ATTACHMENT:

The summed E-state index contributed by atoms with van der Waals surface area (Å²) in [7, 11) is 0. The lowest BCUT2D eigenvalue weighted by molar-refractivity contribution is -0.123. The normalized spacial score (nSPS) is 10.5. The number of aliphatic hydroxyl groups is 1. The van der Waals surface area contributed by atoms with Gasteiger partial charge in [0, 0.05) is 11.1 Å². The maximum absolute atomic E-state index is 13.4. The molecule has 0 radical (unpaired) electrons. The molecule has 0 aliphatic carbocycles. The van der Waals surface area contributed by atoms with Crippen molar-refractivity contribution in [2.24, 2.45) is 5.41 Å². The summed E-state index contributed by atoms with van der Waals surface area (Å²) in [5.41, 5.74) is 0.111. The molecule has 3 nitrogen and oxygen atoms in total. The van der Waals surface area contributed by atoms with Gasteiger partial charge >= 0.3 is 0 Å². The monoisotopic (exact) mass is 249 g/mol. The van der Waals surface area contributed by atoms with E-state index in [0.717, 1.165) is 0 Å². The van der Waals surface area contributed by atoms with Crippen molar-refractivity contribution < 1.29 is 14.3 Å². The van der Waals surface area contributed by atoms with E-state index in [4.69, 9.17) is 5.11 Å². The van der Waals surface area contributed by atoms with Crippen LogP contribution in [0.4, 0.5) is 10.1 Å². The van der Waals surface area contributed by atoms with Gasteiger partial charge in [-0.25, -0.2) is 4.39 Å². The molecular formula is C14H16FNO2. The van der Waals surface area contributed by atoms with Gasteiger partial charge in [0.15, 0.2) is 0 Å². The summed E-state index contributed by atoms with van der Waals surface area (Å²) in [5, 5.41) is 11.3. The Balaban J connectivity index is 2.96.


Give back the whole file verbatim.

The summed E-state index contributed by atoms with van der Waals surface area (Å²) in [7, 11) is 0. The lowest BCUT2D eigenvalue weighted by molar-refractivity contribution is -0.123. The normalized spacial score (nSPS) is 10.5. The number of aliphatic hydroxyl groups is 1. The van der Waals surface area contributed by atoms with Gasteiger partial charge in [0, 0.05) is 11.1 Å². The maximum absolute atomic E-state index is 13.4. The molecule has 0 radical (unpaired) electrons. The molecule has 0 aliphatic carbocycles. The van der Waals surface area contributed by atoms with Crippen molar-refractivity contribution in [2.24, 2.45) is 5.41 Å². The summed E-state index contributed by atoms with van der Waals surface area (Å²) in [5.41, 5.74) is 0.111. The molecule has 3 nitrogen and oxygen atoms in total. The van der Waals surface area contributed by atoms with Gasteiger partial charge >= 0.3 is 0 Å². The monoisotopic (exact) mass is 249 g/mol. The van der Waals surface area contributed by atoms with E-state index in [0.717, 1.165) is 0 Å². The van der Waals surface area contributed by atoms with Crippen molar-refractivity contribution < 1.29 is 14.3 Å². The van der Waals surface area contributed by atoms with E-state index in [4.69, 9.17) is 5.11 Å². The van der Waals surface area contributed by atoms with Crippen LogP contribution in [0.4, 0.5) is 10.1 Å². The van der Waals surface area contributed by atoms with Gasteiger partial charge in [-0.25, -0.2) is 4.39 Å². The molecular formula is C14H16FNO2. The van der Waals surface area contributed by atoms with Gasteiger partial charge in [0.15, 0.2) is 0 Å². The summed E-state index contributed by atoms with van der Waals surface area (Å²) in [5, 5.41) is 11.3. The Balaban J connectivity index is 2.96.